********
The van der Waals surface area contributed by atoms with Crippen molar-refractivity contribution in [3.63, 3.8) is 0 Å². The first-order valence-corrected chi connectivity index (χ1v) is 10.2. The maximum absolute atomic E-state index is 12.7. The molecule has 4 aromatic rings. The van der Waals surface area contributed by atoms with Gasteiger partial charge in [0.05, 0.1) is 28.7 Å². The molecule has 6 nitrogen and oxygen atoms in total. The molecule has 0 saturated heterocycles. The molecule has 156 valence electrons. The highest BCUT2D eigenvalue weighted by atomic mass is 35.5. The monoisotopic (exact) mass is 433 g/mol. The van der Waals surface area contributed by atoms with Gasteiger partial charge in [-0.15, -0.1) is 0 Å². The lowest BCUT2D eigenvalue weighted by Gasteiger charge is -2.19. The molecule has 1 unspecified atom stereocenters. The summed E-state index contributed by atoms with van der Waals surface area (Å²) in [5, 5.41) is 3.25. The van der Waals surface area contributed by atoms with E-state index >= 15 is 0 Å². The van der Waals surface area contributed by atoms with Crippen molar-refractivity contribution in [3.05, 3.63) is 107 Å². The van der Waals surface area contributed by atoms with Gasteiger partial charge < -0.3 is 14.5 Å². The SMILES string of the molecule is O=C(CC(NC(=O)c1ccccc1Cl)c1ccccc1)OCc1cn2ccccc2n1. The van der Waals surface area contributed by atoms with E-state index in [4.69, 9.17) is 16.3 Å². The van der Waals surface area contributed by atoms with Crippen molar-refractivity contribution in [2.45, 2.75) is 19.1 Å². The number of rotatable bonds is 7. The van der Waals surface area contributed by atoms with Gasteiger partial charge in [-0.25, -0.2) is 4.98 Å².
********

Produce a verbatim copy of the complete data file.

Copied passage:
The van der Waals surface area contributed by atoms with Crippen molar-refractivity contribution in [3.63, 3.8) is 0 Å². The first-order valence-corrected chi connectivity index (χ1v) is 10.2. The maximum absolute atomic E-state index is 12.7. The molecule has 4 aromatic rings. The van der Waals surface area contributed by atoms with Gasteiger partial charge in [0.05, 0.1) is 28.7 Å². The molecule has 6 nitrogen and oxygen atoms in total. The molecule has 0 saturated heterocycles. The molecule has 156 valence electrons. The highest BCUT2D eigenvalue weighted by atomic mass is 35.5. The monoisotopic (exact) mass is 433 g/mol. The van der Waals surface area contributed by atoms with Gasteiger partial charge in [-0.15, -0.1) is 0 Å². The lowest BCUT2D eigenvalue weighted by Gasteiger charge is -2.19. The molecule has 1 unspecified atom stereocenters. The summed E-state index contributed by atoms with van der Waals surface area (Å²) in [5, 5.41) is 3.25. The van der Waals surface area contributed by atoms with E-state index >= 15 is 0 Å². The van der Waals surface area contributed by atoms with Crippen molar-refractivity contribution in [3.05, 3.63) is 107 Å². The van der Waals surface area contributed by atoms with Gasteiger partial charge < -0.3 is 14.5 Å². The SMILES string of the molecule is O=C(CC(NC(=O)c1ccccc1Cl)c1ccccc1)OCc1cn2ccccc2n1. The van der Waals surface area contributed by atoms with E-state index in [4.69, 9.17) is 16.3 Å². The van der Waals surface area contributed by atoms with Crippen molar-refractivity contribution in [2.45, 2.75) is 19.1 Å². The number of rotatable bonds is 7. The van der Waals surface area contributed by atoms with Gasteiger partial charge in [-0.25, -0.2) is 4.98 Å².